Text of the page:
Maggie Coblentz


Astronauts have limited access to a diversity of ingredients and this shift in diet could be interpreted as a loss of self-identity. To address this, we are developing a suite of new space food products and preparation techniques.

We are investigating “Molecular Gastronomy in Zero Gravity”—an ongoing project that explores artistic and technical aspect of preparing food in space. A
A molecular gastronomy experiment was flown on a zero gravity flight in August 2019, using spherification techniques to create recipes in weightlessness. Molecular Gastronomy in Zero G explores new modes of preparing food in space. Studying how food is created and consumed in zero gravity can help shed light on how our experiences of food extend far beyond mere nourishment. Food is not simply fuel—it’s part of what makes us human. Debriefs with astronauts tell us that food is a key creature comfort in spaceflight, and it will play an even more significant role on long duration spaceflight and future space habitats.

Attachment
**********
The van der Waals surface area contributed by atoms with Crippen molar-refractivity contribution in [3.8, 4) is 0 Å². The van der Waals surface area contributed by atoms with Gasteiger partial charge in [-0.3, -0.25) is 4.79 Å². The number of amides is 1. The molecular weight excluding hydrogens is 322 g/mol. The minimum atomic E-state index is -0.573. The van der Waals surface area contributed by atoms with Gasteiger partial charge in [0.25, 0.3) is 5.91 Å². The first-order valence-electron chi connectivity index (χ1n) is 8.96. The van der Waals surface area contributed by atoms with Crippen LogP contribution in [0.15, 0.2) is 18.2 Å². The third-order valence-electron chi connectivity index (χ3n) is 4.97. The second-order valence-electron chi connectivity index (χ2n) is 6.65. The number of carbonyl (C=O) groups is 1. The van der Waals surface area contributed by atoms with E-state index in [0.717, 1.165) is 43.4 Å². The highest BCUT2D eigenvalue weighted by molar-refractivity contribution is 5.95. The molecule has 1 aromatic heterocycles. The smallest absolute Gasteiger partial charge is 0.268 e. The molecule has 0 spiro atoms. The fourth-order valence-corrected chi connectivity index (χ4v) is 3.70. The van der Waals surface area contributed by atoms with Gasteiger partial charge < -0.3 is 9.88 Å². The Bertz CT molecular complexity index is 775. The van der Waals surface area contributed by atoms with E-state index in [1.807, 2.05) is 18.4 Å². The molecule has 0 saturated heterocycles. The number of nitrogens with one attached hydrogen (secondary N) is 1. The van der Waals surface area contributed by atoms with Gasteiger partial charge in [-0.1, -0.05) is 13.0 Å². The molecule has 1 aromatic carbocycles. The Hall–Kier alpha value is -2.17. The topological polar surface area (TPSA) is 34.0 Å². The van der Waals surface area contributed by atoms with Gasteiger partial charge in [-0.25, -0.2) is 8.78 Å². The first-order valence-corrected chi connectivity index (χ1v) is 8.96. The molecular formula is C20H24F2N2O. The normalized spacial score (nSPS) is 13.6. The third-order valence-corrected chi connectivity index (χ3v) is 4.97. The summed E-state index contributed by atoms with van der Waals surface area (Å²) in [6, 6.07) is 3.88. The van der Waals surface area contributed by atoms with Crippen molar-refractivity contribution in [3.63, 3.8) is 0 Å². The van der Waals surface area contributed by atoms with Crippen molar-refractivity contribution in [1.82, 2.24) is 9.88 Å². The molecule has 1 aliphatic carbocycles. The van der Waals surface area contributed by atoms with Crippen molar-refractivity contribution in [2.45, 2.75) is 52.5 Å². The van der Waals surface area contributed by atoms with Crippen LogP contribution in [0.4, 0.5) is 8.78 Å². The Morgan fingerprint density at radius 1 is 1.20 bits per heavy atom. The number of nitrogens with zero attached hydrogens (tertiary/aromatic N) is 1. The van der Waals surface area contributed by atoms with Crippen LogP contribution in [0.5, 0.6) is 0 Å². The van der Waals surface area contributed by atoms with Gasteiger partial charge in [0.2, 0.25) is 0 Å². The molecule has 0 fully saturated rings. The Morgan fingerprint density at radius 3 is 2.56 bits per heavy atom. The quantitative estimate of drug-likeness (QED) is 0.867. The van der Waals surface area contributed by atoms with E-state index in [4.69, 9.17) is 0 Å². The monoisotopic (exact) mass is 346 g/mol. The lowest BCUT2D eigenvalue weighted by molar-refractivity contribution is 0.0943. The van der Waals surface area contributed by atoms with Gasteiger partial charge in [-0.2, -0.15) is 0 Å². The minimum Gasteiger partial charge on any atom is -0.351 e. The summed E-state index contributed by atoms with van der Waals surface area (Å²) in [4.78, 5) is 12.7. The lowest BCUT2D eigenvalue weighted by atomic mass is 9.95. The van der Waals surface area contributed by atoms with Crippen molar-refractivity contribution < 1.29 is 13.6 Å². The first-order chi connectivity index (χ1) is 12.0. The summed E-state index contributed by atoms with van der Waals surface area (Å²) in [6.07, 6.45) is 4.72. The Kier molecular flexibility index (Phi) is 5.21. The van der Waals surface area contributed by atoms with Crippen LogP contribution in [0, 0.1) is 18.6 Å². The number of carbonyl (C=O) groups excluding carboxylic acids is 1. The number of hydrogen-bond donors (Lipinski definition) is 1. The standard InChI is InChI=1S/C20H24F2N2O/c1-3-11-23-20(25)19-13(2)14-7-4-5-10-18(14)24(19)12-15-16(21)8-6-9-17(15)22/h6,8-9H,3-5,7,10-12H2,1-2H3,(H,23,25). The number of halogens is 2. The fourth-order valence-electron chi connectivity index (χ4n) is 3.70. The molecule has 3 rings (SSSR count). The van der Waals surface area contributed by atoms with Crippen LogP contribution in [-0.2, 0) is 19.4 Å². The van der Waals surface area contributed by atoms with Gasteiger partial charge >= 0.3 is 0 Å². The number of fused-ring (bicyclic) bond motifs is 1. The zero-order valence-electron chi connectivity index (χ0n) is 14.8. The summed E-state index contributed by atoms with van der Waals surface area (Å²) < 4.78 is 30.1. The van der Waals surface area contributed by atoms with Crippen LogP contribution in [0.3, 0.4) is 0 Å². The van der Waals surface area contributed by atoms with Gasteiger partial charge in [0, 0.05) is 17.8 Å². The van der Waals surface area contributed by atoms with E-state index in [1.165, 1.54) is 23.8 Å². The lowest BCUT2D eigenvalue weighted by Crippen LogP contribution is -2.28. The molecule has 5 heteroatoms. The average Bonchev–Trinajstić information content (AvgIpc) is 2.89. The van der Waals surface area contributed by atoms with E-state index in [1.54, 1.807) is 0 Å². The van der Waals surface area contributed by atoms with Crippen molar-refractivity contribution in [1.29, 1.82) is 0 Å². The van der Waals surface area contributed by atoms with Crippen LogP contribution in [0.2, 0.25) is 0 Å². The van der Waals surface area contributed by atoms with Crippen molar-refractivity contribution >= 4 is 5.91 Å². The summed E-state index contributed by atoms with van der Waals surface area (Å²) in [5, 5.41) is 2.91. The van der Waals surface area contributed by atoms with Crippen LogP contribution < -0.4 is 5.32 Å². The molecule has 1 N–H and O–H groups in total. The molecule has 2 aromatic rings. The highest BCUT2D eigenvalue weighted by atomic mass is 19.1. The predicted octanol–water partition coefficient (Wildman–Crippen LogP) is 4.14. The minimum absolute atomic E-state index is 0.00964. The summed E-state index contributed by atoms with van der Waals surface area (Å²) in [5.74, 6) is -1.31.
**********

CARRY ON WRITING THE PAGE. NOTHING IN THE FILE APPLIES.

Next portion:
The current space food system offers some variability in menu items, but does little outside of sustenance. It’s freeze-dried and pre-packaged in ways consistent with the demands of present day space travel. For longer trips these self-contained meals will be detrimental to astronauts’ mental health. Promoting new culinary techniques and interactions between different sensory modalities will assist in improving the experience of food in space.

Copyright Maggie Coblentz, 2022.